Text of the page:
You can help increase access to quality healthcare for all this World Health Day. Donate one of ChildFund Australia’s Gifts for Good, or create your own health-focussed Fundraising Event in support.

After a tough year because of the COVID-19 pandemic, a gym in Victoria is giving back to children and their families in Zambia in the lead up to Christmas.

Despite facing challenges from the ongoing lockdowns, members of Be Strong Fitness Geelong have come together to raise money for a school in Zambia.

The primary school, a run-down concrete classroom in a remote community east of the capital, Lusaka, is close to Be Strong Fitness Geelong co-director Joanne’s heart.

For two years the mother-of-four has been sponsoring, through ChildFund Australia, seven-year-old Flavian, who attends the school.

Through Facebook and emails, Joanne asked gym members to contribute to a group donation. Together, Be Strong Fitness Geelong members raised $550, which will be used to repair and upgrade Flavian’s primary school as well as provide students and teachers with blackboards.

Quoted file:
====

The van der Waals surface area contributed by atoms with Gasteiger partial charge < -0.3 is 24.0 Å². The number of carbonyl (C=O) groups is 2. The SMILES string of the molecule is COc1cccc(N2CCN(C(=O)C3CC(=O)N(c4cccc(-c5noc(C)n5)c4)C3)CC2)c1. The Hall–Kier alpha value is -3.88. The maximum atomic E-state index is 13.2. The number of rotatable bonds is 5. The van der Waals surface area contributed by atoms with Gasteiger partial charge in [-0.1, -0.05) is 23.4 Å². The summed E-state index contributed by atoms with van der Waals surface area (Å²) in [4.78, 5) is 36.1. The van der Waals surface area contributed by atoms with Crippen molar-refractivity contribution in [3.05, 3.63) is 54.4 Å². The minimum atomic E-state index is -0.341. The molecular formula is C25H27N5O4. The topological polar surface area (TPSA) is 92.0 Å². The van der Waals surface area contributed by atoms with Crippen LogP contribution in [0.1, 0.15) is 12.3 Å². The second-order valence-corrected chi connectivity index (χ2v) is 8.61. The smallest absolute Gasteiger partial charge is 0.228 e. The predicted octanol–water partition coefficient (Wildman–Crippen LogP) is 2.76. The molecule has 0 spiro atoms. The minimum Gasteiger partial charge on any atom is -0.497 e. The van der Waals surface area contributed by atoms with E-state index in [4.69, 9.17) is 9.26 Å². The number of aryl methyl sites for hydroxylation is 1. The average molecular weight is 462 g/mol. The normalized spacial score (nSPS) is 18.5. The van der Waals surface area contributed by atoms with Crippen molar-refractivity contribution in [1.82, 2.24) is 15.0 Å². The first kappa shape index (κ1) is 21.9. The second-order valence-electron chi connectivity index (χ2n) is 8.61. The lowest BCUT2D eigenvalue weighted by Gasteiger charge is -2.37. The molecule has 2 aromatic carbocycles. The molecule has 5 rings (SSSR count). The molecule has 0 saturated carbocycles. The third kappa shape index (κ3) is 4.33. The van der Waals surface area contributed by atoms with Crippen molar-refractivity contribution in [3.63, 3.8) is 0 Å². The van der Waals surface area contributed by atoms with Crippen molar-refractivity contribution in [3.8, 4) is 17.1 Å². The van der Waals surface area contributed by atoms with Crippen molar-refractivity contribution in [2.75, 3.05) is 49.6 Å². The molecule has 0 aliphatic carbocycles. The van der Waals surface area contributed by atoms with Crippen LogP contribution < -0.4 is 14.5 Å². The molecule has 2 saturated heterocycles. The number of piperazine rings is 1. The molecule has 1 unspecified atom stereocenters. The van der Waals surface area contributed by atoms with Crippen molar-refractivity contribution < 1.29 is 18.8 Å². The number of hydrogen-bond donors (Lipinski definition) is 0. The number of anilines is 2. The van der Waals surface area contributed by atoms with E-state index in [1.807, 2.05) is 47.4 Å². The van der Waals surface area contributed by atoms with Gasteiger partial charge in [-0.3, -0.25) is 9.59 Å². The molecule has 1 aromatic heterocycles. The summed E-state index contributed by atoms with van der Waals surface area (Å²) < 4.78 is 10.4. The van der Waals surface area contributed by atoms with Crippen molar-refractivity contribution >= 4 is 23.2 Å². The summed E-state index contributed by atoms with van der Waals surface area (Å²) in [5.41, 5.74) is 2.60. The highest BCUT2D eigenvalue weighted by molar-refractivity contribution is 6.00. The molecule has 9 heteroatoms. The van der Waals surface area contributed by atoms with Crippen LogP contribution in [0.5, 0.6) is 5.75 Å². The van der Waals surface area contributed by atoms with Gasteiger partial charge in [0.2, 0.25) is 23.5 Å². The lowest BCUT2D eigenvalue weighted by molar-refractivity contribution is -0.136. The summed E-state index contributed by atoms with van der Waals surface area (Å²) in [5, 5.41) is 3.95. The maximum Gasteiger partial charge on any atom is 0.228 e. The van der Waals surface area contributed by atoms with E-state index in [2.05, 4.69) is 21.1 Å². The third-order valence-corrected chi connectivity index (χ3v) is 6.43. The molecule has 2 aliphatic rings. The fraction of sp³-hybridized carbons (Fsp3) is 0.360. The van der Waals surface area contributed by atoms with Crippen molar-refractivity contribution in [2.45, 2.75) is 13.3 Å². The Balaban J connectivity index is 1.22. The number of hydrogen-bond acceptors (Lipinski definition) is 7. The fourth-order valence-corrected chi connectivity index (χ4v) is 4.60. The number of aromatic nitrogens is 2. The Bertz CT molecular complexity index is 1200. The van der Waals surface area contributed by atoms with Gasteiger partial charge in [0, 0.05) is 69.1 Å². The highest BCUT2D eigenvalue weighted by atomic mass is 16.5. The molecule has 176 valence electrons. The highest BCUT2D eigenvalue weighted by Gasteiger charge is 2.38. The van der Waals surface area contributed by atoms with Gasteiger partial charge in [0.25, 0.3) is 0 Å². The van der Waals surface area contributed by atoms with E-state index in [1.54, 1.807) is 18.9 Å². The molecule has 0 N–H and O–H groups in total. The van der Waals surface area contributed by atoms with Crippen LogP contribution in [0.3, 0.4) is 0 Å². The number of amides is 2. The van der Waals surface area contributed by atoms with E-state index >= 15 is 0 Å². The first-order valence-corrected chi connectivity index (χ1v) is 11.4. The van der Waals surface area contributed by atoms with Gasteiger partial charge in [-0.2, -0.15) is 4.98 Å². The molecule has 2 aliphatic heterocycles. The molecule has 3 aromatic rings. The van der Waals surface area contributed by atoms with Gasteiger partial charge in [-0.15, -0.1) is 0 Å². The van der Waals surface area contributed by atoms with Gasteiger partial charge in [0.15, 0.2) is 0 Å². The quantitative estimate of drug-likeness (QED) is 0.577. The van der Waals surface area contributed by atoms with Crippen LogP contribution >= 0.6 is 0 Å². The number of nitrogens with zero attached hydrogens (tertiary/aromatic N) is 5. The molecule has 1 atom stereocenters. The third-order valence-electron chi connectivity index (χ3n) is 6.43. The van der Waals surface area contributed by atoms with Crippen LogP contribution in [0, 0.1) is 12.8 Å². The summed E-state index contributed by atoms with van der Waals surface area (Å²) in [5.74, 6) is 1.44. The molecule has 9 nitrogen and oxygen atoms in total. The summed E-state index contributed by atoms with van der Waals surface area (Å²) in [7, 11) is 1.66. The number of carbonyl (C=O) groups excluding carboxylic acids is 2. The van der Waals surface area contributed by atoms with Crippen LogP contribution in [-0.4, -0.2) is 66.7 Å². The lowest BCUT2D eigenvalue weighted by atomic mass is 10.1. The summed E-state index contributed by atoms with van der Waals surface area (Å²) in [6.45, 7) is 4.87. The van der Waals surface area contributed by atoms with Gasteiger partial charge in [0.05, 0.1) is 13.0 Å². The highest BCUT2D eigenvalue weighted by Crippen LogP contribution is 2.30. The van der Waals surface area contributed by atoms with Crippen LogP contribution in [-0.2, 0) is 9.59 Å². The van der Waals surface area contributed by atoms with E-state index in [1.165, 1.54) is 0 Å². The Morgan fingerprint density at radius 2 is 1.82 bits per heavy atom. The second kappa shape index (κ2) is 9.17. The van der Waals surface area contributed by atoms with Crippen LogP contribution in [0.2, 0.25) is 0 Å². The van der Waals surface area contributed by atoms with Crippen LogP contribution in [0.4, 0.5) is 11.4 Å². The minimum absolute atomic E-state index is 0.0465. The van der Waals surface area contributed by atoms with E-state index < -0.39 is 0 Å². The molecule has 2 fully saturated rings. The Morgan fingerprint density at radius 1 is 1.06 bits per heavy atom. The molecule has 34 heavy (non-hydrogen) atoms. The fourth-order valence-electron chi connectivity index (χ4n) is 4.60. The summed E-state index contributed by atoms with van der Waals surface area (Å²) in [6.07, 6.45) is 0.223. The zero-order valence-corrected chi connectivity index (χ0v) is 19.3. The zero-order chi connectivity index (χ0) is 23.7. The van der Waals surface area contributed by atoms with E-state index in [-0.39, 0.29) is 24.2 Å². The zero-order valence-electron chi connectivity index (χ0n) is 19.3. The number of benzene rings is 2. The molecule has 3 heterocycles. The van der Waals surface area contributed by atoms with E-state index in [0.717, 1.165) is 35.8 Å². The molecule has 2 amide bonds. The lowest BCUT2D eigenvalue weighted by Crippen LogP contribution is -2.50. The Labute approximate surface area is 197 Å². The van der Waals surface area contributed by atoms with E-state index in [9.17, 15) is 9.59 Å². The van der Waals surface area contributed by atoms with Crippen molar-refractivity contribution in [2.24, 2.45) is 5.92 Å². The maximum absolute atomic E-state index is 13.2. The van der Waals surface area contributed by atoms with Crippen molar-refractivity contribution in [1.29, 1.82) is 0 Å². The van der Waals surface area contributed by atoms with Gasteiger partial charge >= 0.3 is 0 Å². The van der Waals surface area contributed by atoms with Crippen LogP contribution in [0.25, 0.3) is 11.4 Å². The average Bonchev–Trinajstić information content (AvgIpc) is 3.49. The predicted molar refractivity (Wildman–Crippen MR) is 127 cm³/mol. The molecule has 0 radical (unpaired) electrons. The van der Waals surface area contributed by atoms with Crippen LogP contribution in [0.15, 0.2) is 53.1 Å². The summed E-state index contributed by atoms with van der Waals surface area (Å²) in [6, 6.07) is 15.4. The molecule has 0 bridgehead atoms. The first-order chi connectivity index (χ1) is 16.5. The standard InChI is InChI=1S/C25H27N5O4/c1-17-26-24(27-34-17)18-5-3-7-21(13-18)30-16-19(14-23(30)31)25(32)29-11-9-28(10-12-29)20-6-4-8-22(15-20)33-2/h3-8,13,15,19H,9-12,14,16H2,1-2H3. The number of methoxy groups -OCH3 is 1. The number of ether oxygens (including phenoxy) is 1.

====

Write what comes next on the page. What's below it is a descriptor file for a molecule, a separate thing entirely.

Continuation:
Joanne says the decision to reach out to members and organise a community fundraiser for Flavian and his community was easy. It was a simple way to make a difference in the lives of many children.

“Be Strong Fitness Geelong is a strong family-valued community,” she says.  “Flavian and his community have become part of our family community here, and being able to contribute to Flavian and his community is a very rewarding feeling.”

“I was so proud of every member of our gym for the contribution they were able to put forward, especially with the current climate affecting a lot of people financially,” Joanne says.

The funds raised by Be Strong Fitness Geelong, in Victoria, will be used to upgrade seven-year-old Flavian’s primary school in Zambia.